I’m happy to be participating in the blog tour for Cath Staincliffe’s new novel. My review is below.
Newly graduated photography student Lori Maddox spends the year after university travelling and visits China where she finds work as a private English tutor. Back in Manchester, her parents Jo and Tom, who separated when Lori was a toddler, follow her adventures on her blog, ‘Lori In The Orient’.
Suddenly communication stops and when the silence persists a frantic Jo and Tom report her missing. It is impossible to find out anything from 5,000 miles away so they travel out to Chengdu, a city in the south-western province of Sichuan, to search for their daughter.
Landing in a totally unfamiliar country, with no knowledge of the customs or language, and receiving scant help from the local authorities, Jo and Tom are forced to turn detective, following in their daughter’s footsteps, tracing the people she mentioned in her posts, interviewing her friends, colleagues and students. It’s an unbearably difficult challenge and, as the days pass, the fear that Lori is lost for good grows ever larger.
Lori Maddox has just graduated in photography and wants to spend her new-found freedom travelling and seeing a bit of the world. She keeps her family and friends across her adventures through her blog, ‘Lori in The Orient’.
Her mother, Jo, was divorced from her father Tom some years ago and Jo is now married to Nick.Jo and Nick have two young sons. There is some tension in their marriage and Jo has to work hard to keep all her family happy.
The whole family enjoys Lori’s blog and they catch up with her exploits through e-mails and on Skype. Lori travels to Chengdu province in Sichuan, China where she quickly picks up some teaching work and is clearly loving her time there.
And then suddenly, it all stops. No more blog, no e-mails, no contact at all. And Jo and Tom are literally half the world away and growing increasingly worried about what can have happened to Lori. They report her missing, but cannot sit at home doing nothing while their daughter remains out of contact. So they set out for China to see if they can urge on the authorities and start to re-trace what they know of Lori’s movements.
But China is not a country which readily accepts foreigners and their bureaucracy is very different from that of a British police force. Jo and Tom do have the help of a British attaché to China, but despite this, the ways of working of the Chinese remain impenetrable to them.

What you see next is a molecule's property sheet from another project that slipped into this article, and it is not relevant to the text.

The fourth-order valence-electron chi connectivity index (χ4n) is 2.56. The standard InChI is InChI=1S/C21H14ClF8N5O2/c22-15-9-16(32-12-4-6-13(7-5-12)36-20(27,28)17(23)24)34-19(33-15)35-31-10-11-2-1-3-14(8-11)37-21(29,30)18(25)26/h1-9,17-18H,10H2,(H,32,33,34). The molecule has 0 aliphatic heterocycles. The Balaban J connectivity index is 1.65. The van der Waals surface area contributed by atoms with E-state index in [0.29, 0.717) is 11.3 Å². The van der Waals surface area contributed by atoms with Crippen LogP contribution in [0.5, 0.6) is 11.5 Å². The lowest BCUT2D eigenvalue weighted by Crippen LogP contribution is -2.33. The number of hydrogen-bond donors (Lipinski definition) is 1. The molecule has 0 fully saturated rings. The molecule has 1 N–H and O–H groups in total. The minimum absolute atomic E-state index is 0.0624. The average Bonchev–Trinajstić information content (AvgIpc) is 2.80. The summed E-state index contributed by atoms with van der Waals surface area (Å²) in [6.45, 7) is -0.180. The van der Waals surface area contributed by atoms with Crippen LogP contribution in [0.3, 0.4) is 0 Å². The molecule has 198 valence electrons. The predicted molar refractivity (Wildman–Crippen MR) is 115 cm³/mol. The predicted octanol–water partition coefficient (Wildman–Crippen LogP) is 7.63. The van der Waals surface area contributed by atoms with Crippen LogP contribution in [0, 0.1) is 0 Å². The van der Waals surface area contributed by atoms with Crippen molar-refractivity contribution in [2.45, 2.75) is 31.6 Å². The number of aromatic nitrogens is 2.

So without much help, they set about the painful process of trying to find Lori by contacting the friends she has made and talked about in her blog and by retracing her movements. It is a nightmare scenario – in an unfamiliar country where the language and customs are very different to their own, Jo and Tom re-connect through their grief and anguish, fearing that Lori has vanished for ever.
The tension is heightened by Jo’s domestic circumstances and by the fact that every time they try to do something to help find Lori, they are warned not to interfere in the investigation by the Chinese. In the stifling heat, amongst the vivid smells and colours of an unfamiliar world they desperately stumble along trying everything they can to find Lori.
Half The World Away is a great read, and a scenario that is so easy to believe. The writing conveys extremely well the difficult emotions felt by Jo, Nick and Tom and the conflicts that arise from Jo and Tom’s decision to go and look for their daughter. This is not a ‘who-dunnit’ in the sense that the reader isn’t laid a breadcrumb trail to find the perpetrator of Lori’s disappearance. But it is an emotionally vivid piece of writing and one which, in the most subtle of ways, conveys that the title has more resonance than just geographical miles. Emotional distance is the theme underpinning the plot and this comes through in the fine writing.
I won’t offer spoilers, so can’t say more about the ending, except to offer the view that it isn’t really quite the end; there is more to understand and explore in this conclusion. An enjoyable and emotional read.
Half The World Away is published by Constable